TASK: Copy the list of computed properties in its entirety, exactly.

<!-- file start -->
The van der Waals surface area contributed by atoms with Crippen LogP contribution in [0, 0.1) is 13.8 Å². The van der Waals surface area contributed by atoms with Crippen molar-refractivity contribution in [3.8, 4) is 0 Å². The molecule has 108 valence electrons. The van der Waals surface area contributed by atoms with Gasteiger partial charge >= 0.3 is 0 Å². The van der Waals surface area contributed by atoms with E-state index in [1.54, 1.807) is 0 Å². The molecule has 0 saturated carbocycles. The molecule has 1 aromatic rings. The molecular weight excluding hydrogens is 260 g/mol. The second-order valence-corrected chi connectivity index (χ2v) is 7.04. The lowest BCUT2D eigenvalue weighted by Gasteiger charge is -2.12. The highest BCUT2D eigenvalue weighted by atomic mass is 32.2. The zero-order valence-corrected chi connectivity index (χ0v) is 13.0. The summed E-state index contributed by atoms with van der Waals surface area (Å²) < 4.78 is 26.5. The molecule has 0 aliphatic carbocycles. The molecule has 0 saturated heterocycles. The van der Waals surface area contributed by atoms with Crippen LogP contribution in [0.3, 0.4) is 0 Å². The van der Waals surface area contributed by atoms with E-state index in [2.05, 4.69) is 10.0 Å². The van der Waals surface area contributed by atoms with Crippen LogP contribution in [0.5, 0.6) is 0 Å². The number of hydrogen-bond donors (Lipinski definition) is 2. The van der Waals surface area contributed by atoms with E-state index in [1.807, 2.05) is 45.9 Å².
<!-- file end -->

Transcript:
The van der Waals surface area contributed by atoms with Crippen LogP contribution in [0, 0.1) is 13.8 Å². The van der Waals surface area contributed by atoms with Crippen molar-refractivity contribution in [3.8, 4) is 0 Å². The molecule has 108 valence electrons. The van der Waals surface area contributed by atoms with Gasteiger partial charge >= 0.3 is 0 Å². The van der Waals surface area contributed by atoms with E-state index in [1.54, 1.807) is 0 Å². The molecule has 0 saturated carbocycles. The molecule has 1 aromatic rings. The molecular weight excluding hydrogens is 260 g/mol. The second-order valence-corrected chi connectivity index (χ2v) is 7.04. The lowest BCUT2D eigenvalue weighted by Gasteiger charge is -2.12. The highest BCUT2D eigenvalue weighted by atomic mass is 32.2. The zero-order valence-corrected chi connectivity index (χ0v) is 13.0. The summed E-state index contributed by atoms with van der Waals surface area (Å²) < 4.78 is 26.5. The molecule has 0 aliphatic carbocycles. The molecule has 0 saturated heterocycles. The van der Waals surface area contributed by atoms with Crippen LogP contribution in [0.3, 0.4) is 0 Å². The van der Waals surface area contributed by atoms with E-state index in [2.05, 4.69) is 10.0 Å². The van der Waals surface area contributed by atoms with Crippen LogP contribution in [0.5, 0.6) is 0 Å². The number of hydrogen-bond donors (Lipinski definition) is 2. The van der Waals surface area contributed by atoms with E-state index in [1.807, 2.05) is 45.9 Å².